Clinton on offense
The Democratic front-runner paints Republicans as “party of the past” in remarks at George Mason.
Hillary Clinton roused a crowd of several thousand Democrats in Northern Virginia on Friday night with sharp attacks on her Republican rivals, calling them the “party of the past” on issues as varied as domestic terrorism and gay marriage.
Her speech came at the end of an eventful day, punctuated by both the Supreme Court ruling legalizing gay marriage and the funeral for the Charleston pastor killed June 17 with eight of his parishioners.
“It was an emotional roller coaster of a day,” Clinton said.
There was no sense of exhaustion at George-Mason University’s Patriot Center, where about 2,000 Democrats cheered with gusto as the presidential candidate outlined her priorities and booed with equal enthusiasm as she jabbed Republicans in her speech that lasted a half-hour. Although Sen. Bernie Sanders (I-Vt.) has been drawing larger crowds in recent weeks in a rival bid for the Democratic nomination, Clinton on Friday proved that she also can electrify an audience.
She began soberly, saying that despite the week’s Supreme Court victories and the removal of Confederate flags from a number of public venues across the country, “fear and hatred are far from finished.”
Clinton applauded South Carolina Gov. Nikki Haley (R) for calling for the Confederate flag to be removed from the grounds of that state’s capitol. But Clinton added: “We also sawthe opposite from too many, even including many of the Republican candidates for president, who seem determined to lead us right back into the past.”
She also chided House Republicans for voting to restrict research on gun violence.
“How can you watch massacre after massacre and take that vote?” she asked.
To loud boos, she noted that “recently, a Republican candidate for president described immigrants as rapists, drug dealers and criminals.” Earlier in the day, Republican National Committee Chairman Reince Priebus called that comment, from mogul Donald Trump, “not helpful.”
There were more boos when Clinton recalled the effort by Virginia Republicans a few years ago to mandate ultrasounds for women seeking abortions. It was later discovered that the examinations would have had to be performed transvaginally for pregnancies in their early weeks, which is when most abortions are performed.
“We don’t need any more leaders who shame and blame women,” she said.
“Across the board,” she concluded, “they are the party of the past.”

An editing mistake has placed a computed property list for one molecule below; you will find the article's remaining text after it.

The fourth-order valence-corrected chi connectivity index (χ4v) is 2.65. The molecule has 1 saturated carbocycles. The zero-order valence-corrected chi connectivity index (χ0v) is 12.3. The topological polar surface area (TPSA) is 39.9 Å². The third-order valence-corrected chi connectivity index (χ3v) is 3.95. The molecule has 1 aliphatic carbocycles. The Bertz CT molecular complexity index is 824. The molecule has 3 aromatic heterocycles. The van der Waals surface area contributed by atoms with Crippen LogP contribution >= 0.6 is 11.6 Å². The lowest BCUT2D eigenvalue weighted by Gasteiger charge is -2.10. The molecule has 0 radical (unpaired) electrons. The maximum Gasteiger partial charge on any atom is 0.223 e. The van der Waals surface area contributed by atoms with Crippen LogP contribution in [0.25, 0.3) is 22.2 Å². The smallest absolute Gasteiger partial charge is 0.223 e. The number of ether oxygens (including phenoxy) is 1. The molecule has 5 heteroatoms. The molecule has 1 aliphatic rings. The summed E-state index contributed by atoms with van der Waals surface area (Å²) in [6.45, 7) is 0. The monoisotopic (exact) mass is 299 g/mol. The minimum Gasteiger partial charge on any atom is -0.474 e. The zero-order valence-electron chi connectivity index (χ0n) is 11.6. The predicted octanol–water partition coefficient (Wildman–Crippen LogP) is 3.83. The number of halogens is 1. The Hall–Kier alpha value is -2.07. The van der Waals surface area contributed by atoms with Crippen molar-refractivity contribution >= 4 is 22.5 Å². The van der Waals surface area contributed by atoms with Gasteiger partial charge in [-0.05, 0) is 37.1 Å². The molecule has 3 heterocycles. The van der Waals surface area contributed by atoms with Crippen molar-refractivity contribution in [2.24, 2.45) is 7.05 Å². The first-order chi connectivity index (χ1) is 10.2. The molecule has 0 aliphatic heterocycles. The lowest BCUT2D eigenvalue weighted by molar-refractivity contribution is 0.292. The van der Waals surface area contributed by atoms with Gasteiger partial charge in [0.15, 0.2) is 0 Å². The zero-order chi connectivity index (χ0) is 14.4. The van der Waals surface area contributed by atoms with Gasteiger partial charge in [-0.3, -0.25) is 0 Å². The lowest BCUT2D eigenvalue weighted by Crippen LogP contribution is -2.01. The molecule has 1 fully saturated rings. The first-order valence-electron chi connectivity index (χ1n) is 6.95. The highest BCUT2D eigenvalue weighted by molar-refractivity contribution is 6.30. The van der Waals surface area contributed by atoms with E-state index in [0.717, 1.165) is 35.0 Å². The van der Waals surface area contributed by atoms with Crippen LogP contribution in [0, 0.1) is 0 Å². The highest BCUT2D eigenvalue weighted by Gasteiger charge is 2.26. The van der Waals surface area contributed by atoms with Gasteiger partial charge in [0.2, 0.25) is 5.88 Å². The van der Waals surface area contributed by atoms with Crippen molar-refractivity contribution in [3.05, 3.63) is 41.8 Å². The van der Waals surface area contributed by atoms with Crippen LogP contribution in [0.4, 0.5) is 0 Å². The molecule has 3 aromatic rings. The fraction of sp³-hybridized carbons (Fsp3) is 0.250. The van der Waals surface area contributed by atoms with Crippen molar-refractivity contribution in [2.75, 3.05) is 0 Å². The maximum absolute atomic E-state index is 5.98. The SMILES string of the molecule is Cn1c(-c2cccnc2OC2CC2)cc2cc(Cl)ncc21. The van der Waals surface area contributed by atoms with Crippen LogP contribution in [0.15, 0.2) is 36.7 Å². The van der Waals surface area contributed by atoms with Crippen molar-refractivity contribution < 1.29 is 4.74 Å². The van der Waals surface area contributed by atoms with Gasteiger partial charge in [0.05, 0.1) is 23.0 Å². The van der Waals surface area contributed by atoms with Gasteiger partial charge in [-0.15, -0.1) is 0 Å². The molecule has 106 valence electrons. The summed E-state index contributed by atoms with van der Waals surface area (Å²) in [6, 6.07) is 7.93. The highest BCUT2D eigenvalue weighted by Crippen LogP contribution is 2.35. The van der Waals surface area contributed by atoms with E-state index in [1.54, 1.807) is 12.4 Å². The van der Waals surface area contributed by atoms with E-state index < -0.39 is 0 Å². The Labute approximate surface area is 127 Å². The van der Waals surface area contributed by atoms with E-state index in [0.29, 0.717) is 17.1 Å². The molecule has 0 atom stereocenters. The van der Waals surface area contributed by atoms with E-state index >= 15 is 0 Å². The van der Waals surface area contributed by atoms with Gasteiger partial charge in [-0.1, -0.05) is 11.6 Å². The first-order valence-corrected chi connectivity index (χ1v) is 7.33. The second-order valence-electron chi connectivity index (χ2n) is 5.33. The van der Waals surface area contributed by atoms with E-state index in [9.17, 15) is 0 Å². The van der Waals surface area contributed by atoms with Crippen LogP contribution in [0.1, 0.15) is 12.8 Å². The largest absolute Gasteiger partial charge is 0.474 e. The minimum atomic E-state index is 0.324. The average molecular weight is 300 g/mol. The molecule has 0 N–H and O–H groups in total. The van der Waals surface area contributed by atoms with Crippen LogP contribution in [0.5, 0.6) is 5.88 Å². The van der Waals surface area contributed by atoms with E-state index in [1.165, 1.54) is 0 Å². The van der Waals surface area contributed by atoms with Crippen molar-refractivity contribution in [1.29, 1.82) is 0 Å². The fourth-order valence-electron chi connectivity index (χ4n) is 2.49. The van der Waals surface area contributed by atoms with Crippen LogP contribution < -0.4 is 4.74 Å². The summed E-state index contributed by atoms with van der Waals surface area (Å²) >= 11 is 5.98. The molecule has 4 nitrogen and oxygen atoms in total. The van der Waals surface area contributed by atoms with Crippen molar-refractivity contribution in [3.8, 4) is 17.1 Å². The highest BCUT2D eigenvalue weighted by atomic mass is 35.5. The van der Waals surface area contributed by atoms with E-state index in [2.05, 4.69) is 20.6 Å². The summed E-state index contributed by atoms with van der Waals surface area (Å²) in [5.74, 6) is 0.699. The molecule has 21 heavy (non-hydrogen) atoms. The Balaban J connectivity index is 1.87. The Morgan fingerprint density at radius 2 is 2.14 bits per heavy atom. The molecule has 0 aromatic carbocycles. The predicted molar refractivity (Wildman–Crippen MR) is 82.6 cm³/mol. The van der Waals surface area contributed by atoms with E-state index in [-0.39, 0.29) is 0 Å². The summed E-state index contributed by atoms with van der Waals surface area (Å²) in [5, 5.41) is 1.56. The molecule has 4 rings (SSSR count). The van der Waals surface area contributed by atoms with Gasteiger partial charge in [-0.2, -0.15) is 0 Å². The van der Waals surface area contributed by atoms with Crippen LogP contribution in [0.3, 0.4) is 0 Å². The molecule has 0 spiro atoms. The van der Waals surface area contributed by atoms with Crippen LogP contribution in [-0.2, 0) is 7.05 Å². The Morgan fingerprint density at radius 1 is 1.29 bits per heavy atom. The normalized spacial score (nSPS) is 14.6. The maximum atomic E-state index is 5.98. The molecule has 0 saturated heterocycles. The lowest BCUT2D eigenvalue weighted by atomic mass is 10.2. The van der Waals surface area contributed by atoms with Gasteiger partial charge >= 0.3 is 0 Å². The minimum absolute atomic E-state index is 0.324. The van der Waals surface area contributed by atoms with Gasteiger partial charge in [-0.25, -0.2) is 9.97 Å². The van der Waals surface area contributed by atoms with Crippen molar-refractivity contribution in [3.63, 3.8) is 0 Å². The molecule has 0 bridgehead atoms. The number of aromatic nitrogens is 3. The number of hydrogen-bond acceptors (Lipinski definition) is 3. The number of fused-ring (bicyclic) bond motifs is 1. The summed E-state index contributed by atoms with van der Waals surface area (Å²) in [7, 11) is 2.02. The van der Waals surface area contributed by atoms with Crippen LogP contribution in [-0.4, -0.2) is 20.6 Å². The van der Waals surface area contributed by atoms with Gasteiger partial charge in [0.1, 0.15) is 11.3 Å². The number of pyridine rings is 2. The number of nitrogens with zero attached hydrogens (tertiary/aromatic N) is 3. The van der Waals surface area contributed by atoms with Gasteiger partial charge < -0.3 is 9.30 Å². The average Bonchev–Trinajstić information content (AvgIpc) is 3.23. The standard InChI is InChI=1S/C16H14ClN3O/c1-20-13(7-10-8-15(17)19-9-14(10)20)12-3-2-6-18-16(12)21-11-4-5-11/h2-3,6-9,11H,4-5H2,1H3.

The audience members ate it up, rising to their feet with a chant of “Hillary! Hillary!” after her speech.
Even recycled lines got a warm reception. The crowd laughed as Clinton said her hair would not turn white in the White House — she didn’t have to add that she’s been dyeing it for years.
Gov. Terry McAuliffe (D), who introduced her to the crowd, joked that when he wants a beer, “I don’t go looking for Bill Clinton, I go looking for Hillary Clinton, because she’s a lot more fun than Bill is.”
McAuliffe said Virginia is not only a presidential battleground state but also a test case for an aggressive brand of liberalism. Clinton looked on, smiling, as McAuliffe cast his own unlikely rise from political operative to governor as “the prime example” of “what happens when Democrats don’t shy away from who we are, when we don’t shy away from our progressive values.”
He recalled that he campaigned heavily on abortion rights and was the first Southern statewide candidate to come out in favor of gay marriage.
“I didn’t shy away from the tough issues,” he said, his voice hoarse as he shouted through a 15-minute speech. “And that’s the message that Democrats need to push all around the country.”
McAuliffe has made several moves that appeal to the Democratic base. He engaged in the state primaries, helping unseat a conservative Democrat and propel his preferred candidates to victory. He is phasing out Confederate flag license plates in the state, launching a study of whether to bring back parole and easing the restoration of voting rights for ex-felons. In the wake of the Supreme Court ruling upholding a key provision of the Affordable Care Act, he is pushing again for Medicaid expansion despite firm Republican opposition.
“Let me be clear, I’m just warming up, folks,” he boasted. “That was just an appetizer.”
Clinton’s visit is a sign of how critical Virginia is to Democrats and Republicans alike for 2016. State legislative elections in November, with control of the state Senate at stake, will be an early sign of which party is better mobilized for 2016.
“It’s no surprise that their number one candidate is here in Virginia,” state Republican Party Chairman John Whitbeck said at a newsconference that Republicans held outside th evenue where Clinton and McAuliffe spoke. “More so than millions of Americans, Virginians have the ability to determine who the next president is going to be.”
Priebus labeled Clinton’s candidacy “one of the most staged and scripted campaigns that we’ve ever seen.”
The Patriot Center can hold 10,000 people, and Republicans mocked Clinton for its many empty seats. Democrats countered that they were not expecting to fill the arena; they were thrilled, they said, to sell more than 2,000 tickets and raise more than $1 million.
Hillary Clinton chided Republicans on issues such as gun violence and same-sex marriage. Watch a video of the speech at wapo.st/vaclinton.